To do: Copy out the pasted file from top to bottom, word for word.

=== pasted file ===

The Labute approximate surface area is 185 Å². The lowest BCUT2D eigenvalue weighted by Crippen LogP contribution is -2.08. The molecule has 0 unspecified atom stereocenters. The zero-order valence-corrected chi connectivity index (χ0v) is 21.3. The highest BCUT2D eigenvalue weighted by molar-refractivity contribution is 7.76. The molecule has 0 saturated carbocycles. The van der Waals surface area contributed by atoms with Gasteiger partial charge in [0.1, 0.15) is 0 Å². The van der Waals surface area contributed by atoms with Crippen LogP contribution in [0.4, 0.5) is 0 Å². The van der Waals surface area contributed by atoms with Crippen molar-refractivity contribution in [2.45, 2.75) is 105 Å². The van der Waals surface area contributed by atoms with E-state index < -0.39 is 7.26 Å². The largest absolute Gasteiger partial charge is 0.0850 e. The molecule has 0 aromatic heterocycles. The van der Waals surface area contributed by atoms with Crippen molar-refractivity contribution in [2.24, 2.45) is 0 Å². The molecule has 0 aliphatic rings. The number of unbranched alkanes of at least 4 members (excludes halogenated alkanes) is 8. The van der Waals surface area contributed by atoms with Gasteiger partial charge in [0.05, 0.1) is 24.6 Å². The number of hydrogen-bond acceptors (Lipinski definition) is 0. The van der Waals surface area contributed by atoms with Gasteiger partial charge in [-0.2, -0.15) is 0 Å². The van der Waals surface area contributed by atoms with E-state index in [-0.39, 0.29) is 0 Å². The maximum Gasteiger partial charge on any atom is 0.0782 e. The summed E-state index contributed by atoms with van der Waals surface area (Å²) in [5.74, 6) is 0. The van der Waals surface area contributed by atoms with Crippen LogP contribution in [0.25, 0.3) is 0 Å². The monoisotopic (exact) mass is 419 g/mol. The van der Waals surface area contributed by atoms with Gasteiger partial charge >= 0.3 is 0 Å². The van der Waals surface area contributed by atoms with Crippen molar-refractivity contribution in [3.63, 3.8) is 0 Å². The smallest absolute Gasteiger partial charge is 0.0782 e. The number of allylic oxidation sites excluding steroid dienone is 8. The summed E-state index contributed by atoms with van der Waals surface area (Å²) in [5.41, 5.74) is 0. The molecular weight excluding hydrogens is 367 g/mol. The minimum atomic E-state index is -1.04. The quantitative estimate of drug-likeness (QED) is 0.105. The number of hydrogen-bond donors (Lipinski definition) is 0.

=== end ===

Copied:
The Labute approximate surface area is 185 Å². The lowest BCUT2D eigenvalue weighted by Crippen LogP contribution is -2.08. The molecule has 0 unspecified atom stereocenters. The zero-order valence-corrected chi connectivity index (χ0v) is 21.3. The highest BCUT2D eigenvalue weighted by molar-refractivity contribution is 7.76. The molecule has 0 saturated carbocycles. The van der Waals surface area contributed by atoms with Gasteiger partial charge in [0.1, 0.15) is 0 Å². The van der Waals surface area contributed by atoms with Crippen LogP contribution in [0.4, 0.5) is 0 Å². The van der Waals surface area contributed by atoms with Crippen molar-refractivity contribution in [2.45, 2.75) is 105 Å². The van der Waals surface area contributed by atoms with E-state index < -0.39 is 7.26 Å². The largest absolute Gasteiger partial charge is 0.0850 e. The molecule has 0 aromatic heterocycles. The van der Waals surface area contributed by atoms with Crippen molar-refractivity contribution in [2.24, 2.45) is 0 Å². The molecule has 0 aliphatic rings. The number of unbranched alkanes of at least 4 members (excludes halogenated alkanes) is 8. The van der Waals surface area contributed by atoms with Gasteiger partial charge in [0.05, 0.1) is 24.6 Å². The number of hydrogen-bond acceptors (Lipinski definition) is 0. The van der Waals surface area contributed by atoms with Gasteiger partial charge in [-0.2, -0.15) is 0 Å². The van der Waals surface area contributed by atoms with E-state index in [-0.39, 0.29) is 0 Å². The maximum Gasteiger partial charge on any atom is 0.0782 e. The summed E-state index contributed by atoms with van der Waals surface area (Å²) in [5.74, 6) is 0. The van der Waals surface area contributed by atoms with Crippen LogP contribution in [0.25, 0.3) is 0 Å². The monoisotopic (exact) mass is 419 g/mol. The van der Waals surface area contributed by atoms with Gasteiger partial charge >= 0.3 is 0 Å². The van der Waals surface area contributed by atoms with Crippen molar-refractivity contribution in [3.63, 3.8) is 0 Å². The smallest absolute Gasteiger partial charge is 0.0782 e. The number of allylic oxidation sites excluding steroid dienone is 8. The summed E-state index contributed by atoms with van der Waals surface area (Å²) in [5.41, 5.74) is 0. The molecular weight excluding hydrogens is 367 g/mol. The minimum atomic E-state index is -1.04. The quantitative estimate of drug-likeness (QED) is 0.105. The number of hydrogen-bond donors (Lipinski definition) is 0.